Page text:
Sheffield FC’s next home game is against Liversedge, but what I really have my eye upon is a coming away game in Round 2 of the FA Vase at Durham City. It will be held a few miles away from the areas where my wife and I originated. It will take me back to seeing the Miners’ banners at Durham Big Meeting, listening to Donald Soper address the less well known Durham Methodist Big Meeting, Ann and I watching the film version of James Joyce’s Ulysses at its main cinema, climbing the Cathedral steps, catching all those trains from Durham’s fine Station, plus meetings of the Durham Fabian Society and an ILP Conference.

But it will be “howay the lads” for Sheffield FC, although that mackems terminology should give a clue to the big match I am aiming for next Saturday.

Monday, October 09, 2006

That Was The Century That Was...

A “Parliamentary Labour Party Centenary Conference” is to be held at the London South Bank University on 24 and 25 November; organised by the Society for the Study of Labour History. I have booked in. For one thing; it is being held just round the corner from a flat I occupied for almost 18 years when I was a Labour M.P.

There are, however, more than nostalgic reasons for my attending. Keynote speeches will be made by writers whose works litter my bookshelves - Kenneth O Morgan, Robert Taylor, Patricia Hollis, David Howell and Bernard Crick. Whilst more than a dozen other worthies will be participating as panel members and in the chairing of sessions.

Discussing, studying, teaching and participating in Labour Movement Politics came to dominate my life - starting out in a halting way 50 years ago, so what can now be more appealing than this double half-century bash ?

The Conference has a neat title as it concentrates upon the Parliamentary Labour Party (PLP). It needs to do this as it was actually 106 years since the Labour Party set forth at a conference at the Memorial Hall, Farringdon Street, London on 27 and 28 February, 1900. Although it initially called itself the Labour Representation Committee (LRC).

Today’s label for all of Labour’s bits (and here I ignore the unofficial and ideologically suspect term “New Labour”) was only adopted following a significant electoral breakthrough at the General Election held between 12 January and 7 February, 1906. The LRC had endorsed 51 candidates for the contest. No less than 29 of these were elected .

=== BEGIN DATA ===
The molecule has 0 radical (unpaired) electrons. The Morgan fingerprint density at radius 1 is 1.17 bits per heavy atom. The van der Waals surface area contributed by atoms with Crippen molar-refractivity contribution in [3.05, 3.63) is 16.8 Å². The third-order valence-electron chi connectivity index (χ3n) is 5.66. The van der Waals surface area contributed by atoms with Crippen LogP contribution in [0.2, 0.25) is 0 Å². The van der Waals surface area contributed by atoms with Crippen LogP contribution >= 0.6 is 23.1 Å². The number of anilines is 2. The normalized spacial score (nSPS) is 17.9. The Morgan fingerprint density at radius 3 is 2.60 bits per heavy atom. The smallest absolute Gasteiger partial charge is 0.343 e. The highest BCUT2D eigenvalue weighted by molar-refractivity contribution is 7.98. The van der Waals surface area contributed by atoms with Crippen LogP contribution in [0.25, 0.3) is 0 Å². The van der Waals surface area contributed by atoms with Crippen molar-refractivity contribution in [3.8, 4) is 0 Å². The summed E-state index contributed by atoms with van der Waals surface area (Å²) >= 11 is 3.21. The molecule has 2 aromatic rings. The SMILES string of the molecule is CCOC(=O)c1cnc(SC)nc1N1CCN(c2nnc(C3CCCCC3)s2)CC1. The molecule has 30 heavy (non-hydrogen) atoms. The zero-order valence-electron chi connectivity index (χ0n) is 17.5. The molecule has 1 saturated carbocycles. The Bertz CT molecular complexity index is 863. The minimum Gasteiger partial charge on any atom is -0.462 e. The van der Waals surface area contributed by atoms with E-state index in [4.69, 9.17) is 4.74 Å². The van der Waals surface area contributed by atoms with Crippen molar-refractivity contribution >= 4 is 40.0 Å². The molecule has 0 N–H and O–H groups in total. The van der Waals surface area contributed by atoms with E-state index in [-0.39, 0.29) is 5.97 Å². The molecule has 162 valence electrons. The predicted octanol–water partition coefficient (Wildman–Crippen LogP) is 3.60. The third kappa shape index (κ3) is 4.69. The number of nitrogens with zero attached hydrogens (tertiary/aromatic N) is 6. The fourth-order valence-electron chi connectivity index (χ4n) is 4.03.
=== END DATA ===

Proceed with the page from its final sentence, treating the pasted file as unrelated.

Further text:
When the successful candidates met in Committee Room 13 of the Commons on 12 February, they adopted the more meaningful title of the “Parliamentary Labour Party”. The Annual Conference of the LRC was held again at Farringdon Street from 15 to 17 February and it then rechristened itself the “Labour Party”.

(Here is more nostalgia : Farringdon Street was a regular route for me when I used a taxi to get from the Commons to St. Pancras.)

I will end this section with a political puzzle. Where was the 1907 Annual Conference of the Labour Party held ? For it was the first Conference not to have been set in motion as if it were to be a LRC Conference. The answer will surprise many. Perhaps the Society for the Study of Labour History could have a Conference there next year. If so, they can put my name down now for a place. It was once a second home for me.

More Monuments - 1900 and 1893

A 1900 General Election had been held only 7 months after the birth of the LRC. But only 2 out of its 14 candidates were successful. One of these was Richard Bell of the Amalgamated Railway Servants, who was the initial Treasurer of the LRC. He was elected for Derby in a two-seater Constituency. The Liberals and the LRC ran one candidate each, against two Conservatives. The ploy worked as the Tories lost out completely. The 1901 LRC Report records that the Liberals had “co-operated” at the Derby election.

I had the pleasure of attending the centenary event commemorating this break-through, held at the Derby County Football Ground in 2000. We did not, however, fill the stadium. But we did fill a large reception room.